Word Origin & History
O.E. losian "be lost, perish," from los "destruction, loss," from P.Gmc. *lausa (cf. O.N. los "the breaking up of an army"), from PIE base *leu- "to loosen, divide, cut apart, untie, separate" (cf. Skt. lunati "cuts, cuts off," lavitram "sickle;" Gk. lyein "to loosen, untie, slacken," lysus "a loosening;"
L. luere "to loose, release, atone for"). Replaced related leosan (a class II strong verb whose pp. loren survives in forlorn
and love-lorn), from P.Gmc. *leusanan (cf. O.H.G. virliosan, Ger. verlieren, O.Fris. urliasa, Goth. fraliusan "to lose"). Transitive sense of "to part with accidentally" is from c.1200. Meaning "to be defeated" (in a game, etc.) is from 1530s. To lose (one's) mind "become insane" is attested from c.1500. To lose out "fail" is 1858, Amer.Eng.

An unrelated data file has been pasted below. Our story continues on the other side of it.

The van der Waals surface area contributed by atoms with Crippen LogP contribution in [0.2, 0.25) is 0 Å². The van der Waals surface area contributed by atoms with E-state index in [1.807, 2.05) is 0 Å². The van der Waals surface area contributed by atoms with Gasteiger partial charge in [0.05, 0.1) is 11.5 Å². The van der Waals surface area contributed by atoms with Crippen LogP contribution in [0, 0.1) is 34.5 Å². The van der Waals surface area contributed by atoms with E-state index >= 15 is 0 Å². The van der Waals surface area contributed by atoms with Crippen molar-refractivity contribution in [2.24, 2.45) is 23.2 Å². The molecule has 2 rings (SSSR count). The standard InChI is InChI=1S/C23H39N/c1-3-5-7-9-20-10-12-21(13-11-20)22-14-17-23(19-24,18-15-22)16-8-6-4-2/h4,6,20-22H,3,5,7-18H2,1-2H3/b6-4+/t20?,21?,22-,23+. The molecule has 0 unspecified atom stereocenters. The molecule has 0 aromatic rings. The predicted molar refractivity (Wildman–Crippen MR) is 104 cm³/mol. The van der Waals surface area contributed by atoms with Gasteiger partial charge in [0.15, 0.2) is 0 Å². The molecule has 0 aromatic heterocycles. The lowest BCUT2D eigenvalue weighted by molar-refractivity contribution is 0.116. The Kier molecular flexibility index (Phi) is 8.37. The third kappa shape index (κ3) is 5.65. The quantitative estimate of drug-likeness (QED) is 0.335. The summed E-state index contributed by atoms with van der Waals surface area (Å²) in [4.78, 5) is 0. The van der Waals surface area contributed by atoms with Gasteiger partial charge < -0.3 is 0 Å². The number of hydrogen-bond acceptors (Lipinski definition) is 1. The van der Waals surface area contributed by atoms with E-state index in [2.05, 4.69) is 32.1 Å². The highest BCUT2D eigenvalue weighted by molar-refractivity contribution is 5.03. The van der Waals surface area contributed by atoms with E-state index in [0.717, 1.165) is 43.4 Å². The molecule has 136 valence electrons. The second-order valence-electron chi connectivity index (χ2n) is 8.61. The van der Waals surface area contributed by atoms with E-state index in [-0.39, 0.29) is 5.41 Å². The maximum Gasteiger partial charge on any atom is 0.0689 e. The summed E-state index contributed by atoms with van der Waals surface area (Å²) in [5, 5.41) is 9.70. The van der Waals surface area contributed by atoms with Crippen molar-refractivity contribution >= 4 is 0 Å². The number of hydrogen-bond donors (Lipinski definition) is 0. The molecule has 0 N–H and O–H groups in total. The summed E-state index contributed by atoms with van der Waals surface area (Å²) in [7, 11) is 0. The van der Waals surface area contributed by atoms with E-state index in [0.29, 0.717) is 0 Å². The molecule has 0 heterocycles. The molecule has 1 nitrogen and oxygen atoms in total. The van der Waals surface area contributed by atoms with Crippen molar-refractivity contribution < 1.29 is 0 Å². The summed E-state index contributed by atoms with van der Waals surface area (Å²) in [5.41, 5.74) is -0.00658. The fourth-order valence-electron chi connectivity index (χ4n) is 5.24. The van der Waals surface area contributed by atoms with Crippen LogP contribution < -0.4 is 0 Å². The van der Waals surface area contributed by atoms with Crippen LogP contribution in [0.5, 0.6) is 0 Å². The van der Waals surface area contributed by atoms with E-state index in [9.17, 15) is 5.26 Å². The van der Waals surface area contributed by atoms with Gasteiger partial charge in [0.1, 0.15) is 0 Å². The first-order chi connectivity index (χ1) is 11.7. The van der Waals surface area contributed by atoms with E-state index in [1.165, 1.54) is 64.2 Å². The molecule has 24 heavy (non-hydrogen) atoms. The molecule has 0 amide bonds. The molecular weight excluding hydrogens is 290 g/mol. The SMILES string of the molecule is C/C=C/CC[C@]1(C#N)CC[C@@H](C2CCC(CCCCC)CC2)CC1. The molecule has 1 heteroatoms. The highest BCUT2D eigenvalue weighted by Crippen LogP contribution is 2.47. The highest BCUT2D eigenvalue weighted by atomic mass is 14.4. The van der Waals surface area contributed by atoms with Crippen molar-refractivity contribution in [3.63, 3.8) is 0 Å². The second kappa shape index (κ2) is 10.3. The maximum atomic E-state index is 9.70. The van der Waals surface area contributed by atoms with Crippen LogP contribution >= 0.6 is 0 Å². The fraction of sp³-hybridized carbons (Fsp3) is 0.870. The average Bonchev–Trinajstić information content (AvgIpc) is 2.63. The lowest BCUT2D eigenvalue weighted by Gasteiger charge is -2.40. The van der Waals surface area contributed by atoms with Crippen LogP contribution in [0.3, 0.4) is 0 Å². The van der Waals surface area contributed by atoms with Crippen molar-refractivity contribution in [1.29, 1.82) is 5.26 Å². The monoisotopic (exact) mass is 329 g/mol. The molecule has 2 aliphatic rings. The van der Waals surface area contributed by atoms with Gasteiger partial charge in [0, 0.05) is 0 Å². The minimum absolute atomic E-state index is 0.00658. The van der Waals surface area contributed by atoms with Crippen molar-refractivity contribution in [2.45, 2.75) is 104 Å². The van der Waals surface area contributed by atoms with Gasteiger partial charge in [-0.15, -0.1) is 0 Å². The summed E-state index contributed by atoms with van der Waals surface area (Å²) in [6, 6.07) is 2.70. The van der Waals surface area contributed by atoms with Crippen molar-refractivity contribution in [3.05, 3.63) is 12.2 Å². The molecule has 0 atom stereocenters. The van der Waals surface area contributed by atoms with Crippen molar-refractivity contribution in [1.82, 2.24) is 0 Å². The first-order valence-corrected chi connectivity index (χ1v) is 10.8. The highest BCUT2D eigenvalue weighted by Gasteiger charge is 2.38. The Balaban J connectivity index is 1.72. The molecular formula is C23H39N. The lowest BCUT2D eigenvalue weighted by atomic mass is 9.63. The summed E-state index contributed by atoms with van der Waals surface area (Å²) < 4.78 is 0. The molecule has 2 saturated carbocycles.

"defeated" (c.1300), "wasted, spent in vain," c.1500; also "no longer to be found" (1526), from the pp. of lose
(q.v.). Lost Cause in ref. to the Southern U.S. bid for independence is from the title of E.A. Pollard's history of the CSA and the rebellion (1866). Lost Generation
in ref. to the period 1914-18 first attested 1926 in Hemingway's "The Sun Also Rises," where he credits it to Gertrude Stein.